Visual Designer Quick Start Guide
This guide will help you learn the basics of Visual Designer.
New applications are easily created from within theConsole.
In order to create aApplication:
Click on the
Add New Appbutton from the
ApplicationsTab. This will start the application creation wizard.
Create a Visual Designer Applicationin the next view.
In the Template Gallery pick the
Blanktemplate. That’s the most basic Visual Designer application. Template Gallery offers a range of options to kick start your application and can save you a great deal of time and effort. More templates are added on a continunous basis.
Next, you need to name your application and choose a type for it. The name is not an identifier but more like a user friendly way to refer to your app. We’ll use
greeting-appfor the purpose of this example.
The type determines whether this application will be used to handle incoming voice calls or SMS messages. Choose
When done, click
Create. This will create your application and navigate you to the Application details page.
Designto open the Visual Designer editor in a new tab.
You’re almost there. Your application has been created and is ready to greet you with the default message when called. You do need a way to reach it though. To do that, you’ll have to attach it to aNumber and finally make a call to it.
You’ve just created a voice application. Such applications are executed when an incoming voice call is made to aNumber. We will register a SIP Number which is a number that can be called via a SIP or WebRTC Client
Numbers Tab and follow the steps below:
At the top of the screen, provide a value for
Friendly Namesuch as 5555 by example. Remember, what you define as SIP Address is the number you will call to test your application. Click
Registerto register this number and start the wizard for linking a Number to your newly created application. The operation will fail if the number has already been registered.
You should now see the number details form similar to the screenshot below. Your number is registered but does not point to your application yet.
Voicesection expand the dropdown with the list of applications. You should see an entry named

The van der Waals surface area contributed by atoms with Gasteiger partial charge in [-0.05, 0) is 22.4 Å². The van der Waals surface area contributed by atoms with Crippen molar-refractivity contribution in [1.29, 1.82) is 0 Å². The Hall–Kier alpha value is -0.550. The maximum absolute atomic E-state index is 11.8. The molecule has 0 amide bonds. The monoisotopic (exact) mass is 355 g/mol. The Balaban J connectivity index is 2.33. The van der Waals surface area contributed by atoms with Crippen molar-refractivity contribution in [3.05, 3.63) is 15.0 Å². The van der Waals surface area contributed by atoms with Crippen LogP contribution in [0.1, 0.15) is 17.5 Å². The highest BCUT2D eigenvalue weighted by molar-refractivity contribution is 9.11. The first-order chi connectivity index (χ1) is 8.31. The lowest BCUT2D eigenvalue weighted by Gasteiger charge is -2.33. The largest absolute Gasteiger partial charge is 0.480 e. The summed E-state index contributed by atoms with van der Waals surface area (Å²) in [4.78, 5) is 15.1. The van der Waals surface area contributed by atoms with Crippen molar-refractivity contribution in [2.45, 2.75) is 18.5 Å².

greeting-app. Select it.
Save changesat the bottom.
Your number is now linked to the application.
It’s now time to test the application. Voice applications are executed when an incoming voice call is made to theNumber you just registered. We will use the WebRTC Demo client that is available in your account for testing purposes.
Start WebRTC Demo client. Please use the same password that you used to create yourAccount, unless you changed it in the Clients Tab
From WebRTC Demo client
Create a new Contact named after the number you created. In our case this is 5555.
Place your call and make sure your sound output device is active. image::vd-quickstart-5.png[Greeting app demo call]
You should hear the greeting message of the
Keep the tab open for later use.
Now that the base application has been created, linked to aNumber and tested through the WebRTC Demo Client, you can go ahead and tweak your application with more useful and interesting features. Let’s switch back to Visual Designer tab and introduce some basic concepts.
On the left, you will notice a list of buttons you can drag and drop into the modules to the right of this list. They are called
Elements are the building blocks of each Visual Designer application.
You will notice that your application already contains a
Say element. It contains the greeting that
you heard when calling the application.
Say elements are able to convert written phrases to their
audio representations. We call this Text-To-Speech (TTS).
Elements are grouped together in sequences called
modules. The whole area next to the
element toolbox is where modules appear. They are organized in a series of tabs and will accept
elements when dragged and dropped over them. Modules are the main execution unit in a Visual Designer application.
By default new applications already contain a Welcome module with the
Say element previously mentioned.
Since this gets executed first, this is called the
Let’s now change the greeting to something more interesting.
Edit the default text in the
Sayelement and use something more personalized like 'Hello Alice. I am glad to hear back from you.'.
Get back to the WebRTC Demo tab and call your application once again.
You should hear the updated greeting.
Once you’re done, it’s good practice to close the editor tab. Think of Visual Designer as an editor like the one you edit images in. You get a new window for each new image you edit and you’re allowed to switch between them. When done, you just close what you don’t need any more. This is not required but will result in a cleaner and faster workflow.